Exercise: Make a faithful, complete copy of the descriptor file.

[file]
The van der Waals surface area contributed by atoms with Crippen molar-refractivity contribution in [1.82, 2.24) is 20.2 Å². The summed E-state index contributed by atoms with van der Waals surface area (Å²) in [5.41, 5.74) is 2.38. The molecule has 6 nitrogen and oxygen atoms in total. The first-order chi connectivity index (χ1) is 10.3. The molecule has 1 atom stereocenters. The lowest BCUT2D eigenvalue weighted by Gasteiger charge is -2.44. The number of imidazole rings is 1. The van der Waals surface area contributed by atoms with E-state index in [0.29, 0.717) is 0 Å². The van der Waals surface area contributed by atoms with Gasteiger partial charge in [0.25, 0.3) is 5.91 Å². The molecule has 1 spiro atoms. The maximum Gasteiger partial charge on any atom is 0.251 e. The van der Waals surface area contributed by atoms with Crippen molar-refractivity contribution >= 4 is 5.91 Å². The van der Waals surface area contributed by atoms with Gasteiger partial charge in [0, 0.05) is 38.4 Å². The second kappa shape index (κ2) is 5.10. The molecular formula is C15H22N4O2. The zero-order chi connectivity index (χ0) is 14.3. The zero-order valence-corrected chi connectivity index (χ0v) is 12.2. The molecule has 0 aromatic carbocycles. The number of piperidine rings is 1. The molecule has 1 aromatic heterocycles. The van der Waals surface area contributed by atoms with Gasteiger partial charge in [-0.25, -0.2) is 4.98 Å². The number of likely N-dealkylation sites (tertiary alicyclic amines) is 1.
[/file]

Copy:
The van der Waals surface area contributed by atoms with Crippen molar-refractivity contribution in [1.82, 2.24) is 20.2 Å². The summed E-state index contributed by atoms with van der Waals surface area (Å²) in [5.41, 5.74) is 2.38. The molecule has 6 nitrogen and oxygen atoms in total. The first-order chi connectivity index (χ1) is 10.3. The molecule has 1 atom stereocenters. The lowest BCUT2D eigenvalue weighted by Gasteiger charge is -2.44. The number of imidazole rings is 1. The van der Waals surface area contributed by atoms with E-state index in [0.29, 0.717) is 0 Å². The van der Waals surface area contributed by atoms with Gasteiger partial charge in [0.25, 0.3) is 5.91 Å². The molecule has 1 spiro atoms. The maximum Gasteiger partial charge on any atom is 0.251 e. The van der Waals surface area contributed by atoms with Crippen molar-refractivity contribution >= 4 is 5.91 Å². The van der Waals surface area contributed by atoms with Gasteiger partial charge in [0, 0.05) is 38.4 Å². The second kappa shape index (κ2) is 5.10. The molecular formula is C15H22N4O2. The zero-order chi connectivity index (χ0) is 14.3. The zero-order valence-corrected chi connectivity index (χ0v) is 12.2. The molecule has 0 aromatic carbocycles. The number of piperidine rings is 1. The molecule has 1 aromatic heterocycles. The van der Waals surface area contributed by atoms with Gasteiger partial charge in [-0.25, -0.2) is 4.98 Å². The number of likely N-dealkylation sites (tertiary alicyclic amines) is 1.